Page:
Sexual Pain/Dyspareunia

Sexual Pain/Dyspareunia

Sexual Pain/Dyspareunia

Painful sex is common, with 20.3% of women indicating they have experienced pain during sexual intercourse according to The Australian Study of Health and Relationships (2003). Unfortunately, for many people this can be a difficult topic to discuss and can lead to a delay in seeking assistance.  

What is Dsypareunia? 

Dyspareunia is the term used for pain experienced with/during sexual intercourse. This pain can occur before or during penetrative intercourse or be an ongoing pain experienced after intercourse has finished. Dyspareunia can be classified as either a superficial pain at the entrance to the vagina, or a deep pain felt within the pelvis, which is usually associated with thrusting.

      What causes Dyspareunia? 

      The cause can often be multi-factorial, a few of the most common causes can include: 

      • Vaginismus - involuntary spasm or tightening of the pelvic floor muscles 
      • Vulvodynia – a chronic pain or irritation of the vulva 
      • Decreased lubrication  
      • Decreased arousal or arousal disorders 
      • History of infection such as UTI’s or thrush  
      • History of trauma 
      • Psychological components such as depression or anxiety

        Management of Dyspareunia - How Can Physiotherapy Help?

        A multidisciplinary and holistic approach including your GP, a gynaecologist, a psychologist and even a sex therapist may be involved to address the factors contributing to Dyspareunia. Physiotherapy also plays an important role in the management of sexual pain and may involve the following: 

        • Management of tight/painful muscles - normalising pelvic floor muscle tone and function 
        • Education on pelvic floor muscles, pelvic anatomy and function 
        • Advice regarding positioning, arousal and lubrication 
        • Assistance with addressing contributing lifestyle factors.

        It begins with a 60 minute consultation with an experienced women's health physiotherapist. This time includes a detailed assessment to help facilitate your ongoing management.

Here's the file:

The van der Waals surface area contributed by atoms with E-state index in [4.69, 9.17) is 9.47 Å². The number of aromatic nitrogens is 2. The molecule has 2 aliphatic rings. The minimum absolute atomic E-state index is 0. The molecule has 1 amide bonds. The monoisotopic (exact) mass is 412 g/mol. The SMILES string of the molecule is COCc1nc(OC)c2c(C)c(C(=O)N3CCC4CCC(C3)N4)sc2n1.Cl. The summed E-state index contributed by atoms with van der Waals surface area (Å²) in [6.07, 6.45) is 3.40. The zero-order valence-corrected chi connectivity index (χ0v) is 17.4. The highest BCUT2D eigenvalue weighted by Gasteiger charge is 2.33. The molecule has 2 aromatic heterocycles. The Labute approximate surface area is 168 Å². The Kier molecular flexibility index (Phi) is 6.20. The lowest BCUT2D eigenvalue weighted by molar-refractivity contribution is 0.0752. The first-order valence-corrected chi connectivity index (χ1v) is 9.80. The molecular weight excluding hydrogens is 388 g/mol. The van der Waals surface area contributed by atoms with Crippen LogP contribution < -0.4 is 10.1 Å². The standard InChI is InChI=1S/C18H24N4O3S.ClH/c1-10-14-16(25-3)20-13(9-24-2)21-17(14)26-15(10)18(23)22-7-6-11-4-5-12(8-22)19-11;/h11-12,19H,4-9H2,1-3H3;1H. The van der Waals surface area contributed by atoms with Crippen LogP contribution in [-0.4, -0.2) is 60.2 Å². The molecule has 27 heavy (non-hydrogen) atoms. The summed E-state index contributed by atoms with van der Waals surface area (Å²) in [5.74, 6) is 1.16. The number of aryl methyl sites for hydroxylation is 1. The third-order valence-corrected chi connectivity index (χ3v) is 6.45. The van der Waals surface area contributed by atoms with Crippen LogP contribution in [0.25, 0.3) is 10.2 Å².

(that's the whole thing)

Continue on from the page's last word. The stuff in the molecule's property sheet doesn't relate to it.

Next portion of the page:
We understand clients may be hesitant in seeking help for this condition, many aren't even aware they have a problem or that it can be improved. Many also feel a sense or nervousness, or embarrassment when approaching the subject. 

        If you do experience pain with sexual intercourse and are unsettled by the thought of seeking help, please remember these points:

        • There is help available
        • Dyspareunia is common - you are not alone
        • There is nothing to be embarrassed about
        • We see women of all ages for this condition.

        If any of the above rings true for you, please reach out to our friendly team - 9822 4999 (Armadale) 9486 0512 (East Melbourne). Alternatively, you can also book online here or email us on 

          If you would like to hear a bit more about Dyspareunia, the following podcast is a fantastic listen and speaks with women who have experienced pain with sex: ‘Ladies We Need to Talk’ Podcast

          Lauren Cairns
          Senior Physiotherapist

          Consulting at our East Melbourne practice

          Reference: Australian Study of Health and Relationships, The Australian and New Zealand Journal of Public Health, Volume 27, Number 2, April 2003. 

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